by MythofRock

Few power metal bands have carved as unique a niche as Brazil’s own Angra. From their inception in the early 1990s to their continued relevance today, Angra has enchanted audiences with their intricate compositions, virtuosic musicianship and diverse musical influences. Let’s embark on a journey through Angra’s history, expansive discography and enduring importance, some days before their live show in Athens, Greece.

by Dimitris Zacharopoulos

Formed in São Paulo, Brazil, in 1991, Angra emerged during a period when South America was experiencing a burgeoning metal scene. The band’s lineup initially comprised André Matos (vocals), Rafael Bittencourt and André Linhares (guitars), Luís Mariutti (bass), and Marco Antunes (drums). Inspired by classical music, power metal and Brazilian rhythms, Angra sought to weave these diverse elements into their sound, creating a style that was both technically dazzling and emotionally resonant.

Angra’s debut album, “Angels Cry”, released in 1993, immediately established them as a force to be reckoned with in the metal world. Combining blistering guitar work, symphonic arrangements and Matos’ soaring vocals, the album showcased the band’s penchant for crafting epic anthems. Tracks like “Carry On” and the title track “Angels Cry” became instant classics, earning Angra widespread acclaim and a devoted global following.

Following the success of “Angels Cry”, Angra continued to push boundaries with their sophomore effort, “Holy Land” (1996). This ambitious concept album, a true power metal masterpiece, delved into Brazil’s rich cultural heritage, incorporating indigenous rhythms and folklore into its sonic tapestry. Tracks such as “Nothing to Say” and “Carolina IV” exemplified Angra’s ability to seamlessly blend metal with Brazilian musical traditions, further solidifying their reputation as innovators in the genre.

Following their third album, “Fireworks,” produced by Chris Tsangarides, Angra faced a pivotal moment in their history. The departure of their unique frontman, vocalist Andre Matos, along with bassist Luis Mariutti and drummer Ricardo Confessori during the mid-2000s marked a significant transition for the band. However, rather than succumb to adversity, Angra demonstrated remarkable resilience and adaptability.

In March 2001, the remaining members, guitarist Kiko Loureiro and Rafael Bittencourt, revealed a new lineup, featuring Symbols’ vocalist Edu Falaschi, drummer Aquiles Priester, and bassist Felipe Andreoli. This reformation signaled a new chapter for Angra, one characterized by evolution and growth while remaining faithful to their artistic vision.

Albums such as “Rebirth” (2001) and “Temple of Shadows” (2004) stand as examples of Angra’s continued development as both songwriters and performers. These releases garnered critical acclaim, reaffirming the band’s status as stalwarts of the metal genre. Despite the challenges they faced, Angra’s unwavering dedication to their craft propelled them forward, solidifying their position as one of the foremost acts in the global metal scene.

Edu Falaschi made headlines in May 2012, when he released an open letter announcing his departure from Angra. In the letter, Falaschi stated his intention to shift his focus towards future projects, notably his involvement with Almah. Although he did not provide specific reasons for his departure, it marked a significant change for the band.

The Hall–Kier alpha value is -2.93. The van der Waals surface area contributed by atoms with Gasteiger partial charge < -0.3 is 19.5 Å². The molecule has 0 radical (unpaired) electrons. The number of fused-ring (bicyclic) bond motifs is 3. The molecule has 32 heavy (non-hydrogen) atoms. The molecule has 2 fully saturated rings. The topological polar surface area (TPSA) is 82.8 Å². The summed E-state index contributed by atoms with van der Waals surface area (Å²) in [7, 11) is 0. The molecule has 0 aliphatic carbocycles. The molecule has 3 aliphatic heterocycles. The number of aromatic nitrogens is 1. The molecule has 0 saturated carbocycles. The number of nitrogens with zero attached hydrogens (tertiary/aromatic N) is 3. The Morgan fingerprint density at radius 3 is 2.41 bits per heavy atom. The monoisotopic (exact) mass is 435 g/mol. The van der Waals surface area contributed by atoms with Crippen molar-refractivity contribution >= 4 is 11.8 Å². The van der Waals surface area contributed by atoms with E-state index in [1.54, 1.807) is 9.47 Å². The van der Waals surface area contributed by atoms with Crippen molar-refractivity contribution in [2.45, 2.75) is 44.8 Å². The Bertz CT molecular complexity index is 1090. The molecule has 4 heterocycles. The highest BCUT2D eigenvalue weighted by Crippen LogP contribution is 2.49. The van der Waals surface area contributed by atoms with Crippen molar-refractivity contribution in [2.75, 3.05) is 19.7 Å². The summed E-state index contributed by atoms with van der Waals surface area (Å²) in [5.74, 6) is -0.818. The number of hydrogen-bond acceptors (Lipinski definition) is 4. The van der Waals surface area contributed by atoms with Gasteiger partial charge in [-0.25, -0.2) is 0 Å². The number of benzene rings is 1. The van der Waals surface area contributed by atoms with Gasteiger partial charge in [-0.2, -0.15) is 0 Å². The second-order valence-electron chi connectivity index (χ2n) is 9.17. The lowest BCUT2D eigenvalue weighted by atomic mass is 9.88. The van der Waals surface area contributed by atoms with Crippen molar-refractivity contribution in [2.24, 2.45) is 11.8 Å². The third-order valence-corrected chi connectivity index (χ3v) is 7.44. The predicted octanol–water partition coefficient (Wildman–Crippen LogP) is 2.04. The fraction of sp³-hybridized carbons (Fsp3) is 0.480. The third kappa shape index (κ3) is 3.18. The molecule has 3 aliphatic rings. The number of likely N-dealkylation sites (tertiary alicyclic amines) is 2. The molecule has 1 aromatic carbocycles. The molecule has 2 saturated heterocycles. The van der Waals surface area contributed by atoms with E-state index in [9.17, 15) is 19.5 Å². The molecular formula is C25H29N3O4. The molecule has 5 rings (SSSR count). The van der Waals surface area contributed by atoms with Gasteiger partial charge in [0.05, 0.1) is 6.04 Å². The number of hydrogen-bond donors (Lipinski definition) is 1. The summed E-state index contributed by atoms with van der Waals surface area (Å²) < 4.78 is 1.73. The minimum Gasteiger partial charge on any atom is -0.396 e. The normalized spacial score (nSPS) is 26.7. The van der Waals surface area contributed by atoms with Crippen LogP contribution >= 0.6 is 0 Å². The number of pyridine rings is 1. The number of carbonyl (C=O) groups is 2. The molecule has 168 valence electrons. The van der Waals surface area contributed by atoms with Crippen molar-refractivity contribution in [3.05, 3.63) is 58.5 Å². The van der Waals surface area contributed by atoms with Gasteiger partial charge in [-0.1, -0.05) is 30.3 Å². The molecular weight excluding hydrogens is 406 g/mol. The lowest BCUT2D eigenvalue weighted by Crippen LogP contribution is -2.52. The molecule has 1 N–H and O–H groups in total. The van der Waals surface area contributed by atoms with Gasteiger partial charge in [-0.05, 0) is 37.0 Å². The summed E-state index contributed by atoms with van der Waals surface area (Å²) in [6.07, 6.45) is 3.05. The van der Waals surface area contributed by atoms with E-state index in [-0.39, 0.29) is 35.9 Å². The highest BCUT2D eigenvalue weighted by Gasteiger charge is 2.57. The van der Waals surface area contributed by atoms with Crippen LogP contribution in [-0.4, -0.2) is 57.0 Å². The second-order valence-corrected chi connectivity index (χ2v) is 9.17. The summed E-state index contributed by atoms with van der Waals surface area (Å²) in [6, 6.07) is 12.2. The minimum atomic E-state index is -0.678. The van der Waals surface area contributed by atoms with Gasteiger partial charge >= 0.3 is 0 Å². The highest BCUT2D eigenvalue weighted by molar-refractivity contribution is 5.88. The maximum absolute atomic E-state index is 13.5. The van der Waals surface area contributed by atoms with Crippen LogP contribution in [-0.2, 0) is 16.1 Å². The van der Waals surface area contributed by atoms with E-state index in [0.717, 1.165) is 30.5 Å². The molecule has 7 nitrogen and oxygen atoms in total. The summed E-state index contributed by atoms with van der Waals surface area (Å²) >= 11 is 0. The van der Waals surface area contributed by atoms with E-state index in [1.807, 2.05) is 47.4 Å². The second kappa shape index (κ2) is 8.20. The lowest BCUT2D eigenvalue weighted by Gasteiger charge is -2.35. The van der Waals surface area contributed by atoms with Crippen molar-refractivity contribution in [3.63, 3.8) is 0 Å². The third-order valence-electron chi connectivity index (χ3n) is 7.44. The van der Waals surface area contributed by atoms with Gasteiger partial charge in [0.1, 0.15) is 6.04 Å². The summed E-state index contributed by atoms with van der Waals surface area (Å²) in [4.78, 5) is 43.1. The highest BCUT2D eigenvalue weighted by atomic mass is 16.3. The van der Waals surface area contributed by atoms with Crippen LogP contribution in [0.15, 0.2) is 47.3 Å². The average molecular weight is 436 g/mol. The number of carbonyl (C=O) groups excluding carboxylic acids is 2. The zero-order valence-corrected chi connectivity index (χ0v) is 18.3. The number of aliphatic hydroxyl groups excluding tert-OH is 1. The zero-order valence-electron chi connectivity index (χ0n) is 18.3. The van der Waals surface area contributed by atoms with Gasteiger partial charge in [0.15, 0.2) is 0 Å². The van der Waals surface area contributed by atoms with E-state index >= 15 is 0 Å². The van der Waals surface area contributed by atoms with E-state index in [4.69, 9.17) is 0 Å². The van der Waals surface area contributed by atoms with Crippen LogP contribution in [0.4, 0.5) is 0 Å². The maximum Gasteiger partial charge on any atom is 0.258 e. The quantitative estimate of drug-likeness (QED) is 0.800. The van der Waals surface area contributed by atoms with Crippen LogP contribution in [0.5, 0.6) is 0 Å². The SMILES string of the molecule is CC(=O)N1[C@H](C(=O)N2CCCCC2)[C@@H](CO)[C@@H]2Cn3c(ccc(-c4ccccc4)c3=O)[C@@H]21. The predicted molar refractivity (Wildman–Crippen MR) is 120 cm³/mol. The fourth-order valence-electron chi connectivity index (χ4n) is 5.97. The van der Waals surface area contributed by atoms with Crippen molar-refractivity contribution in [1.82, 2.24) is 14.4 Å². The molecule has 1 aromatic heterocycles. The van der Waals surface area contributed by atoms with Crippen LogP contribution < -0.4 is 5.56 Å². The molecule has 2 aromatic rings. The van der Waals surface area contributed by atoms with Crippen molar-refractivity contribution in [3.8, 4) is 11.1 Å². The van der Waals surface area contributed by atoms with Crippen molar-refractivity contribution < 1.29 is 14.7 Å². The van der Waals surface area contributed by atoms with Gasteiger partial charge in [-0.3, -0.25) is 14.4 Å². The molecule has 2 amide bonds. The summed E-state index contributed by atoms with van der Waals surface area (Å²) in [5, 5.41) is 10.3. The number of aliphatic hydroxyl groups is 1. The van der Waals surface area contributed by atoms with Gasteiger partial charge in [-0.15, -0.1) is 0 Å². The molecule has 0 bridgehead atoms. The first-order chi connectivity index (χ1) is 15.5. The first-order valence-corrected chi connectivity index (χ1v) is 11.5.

Following Falaschi’s departure, there were discussions within the band’s management about the possibility of Andre Matos returning to the fold. However, despite these overtures, Matos ultimately declined the opportunity to rejoin Angra.

Instead, the band enlisted Fabio Lione, formerly of Labyrinth and Rhapsody of Fire, as their third vocalist. This decision ushered in a new era for Angra, with Lione bringing his own unique vocal stylings to the band’s dynamic sound.

In November 2014, Angra unveiled their eighth studio album, “Secret Garden”, which was followed by “Ømni” in February 2018.

Tragically, the metal community was shaken by the news of former vocalist Andre Matos’s passing on June 8, 2019, attributed to a heart attack. Matos’s legacy loomed large over Angra’s history, his contributions to the band’s sound and impact on the genre indelible.

Angra forged ahead, announcing their latest, tenth album, “Cycles of Pain”, under the label Atomic Fire.

Angra’s current line-up comprises Rafael Bittencourt (guitars, keyboards, piano, backing vocals), Felipe Andreoli (bass, keyboards, piano, backing vocals), Fabio Lione (lead vocals), Bruno Valverde (drums), Marcelo Barbosa (guitars).

Angra’s influence extends far beyond their discography, shaping the landscape of progressive and power metal for decades to come. They have inspired countless bands and musicians around the world. Moreover, Angra’s ability to infuse their music with Brazilian elements has helped elevate the profile of South American metal on the global stage, paving the way for future generations of artists. With each album and performance, Angra continues to satisfy audiences with their passion, creativity, and unwavering dedication to their craft. As their future endeavors are eagerly anticipated, Greek fans are ready to enjoy Angra and its music on their upcoming live show in Greece.

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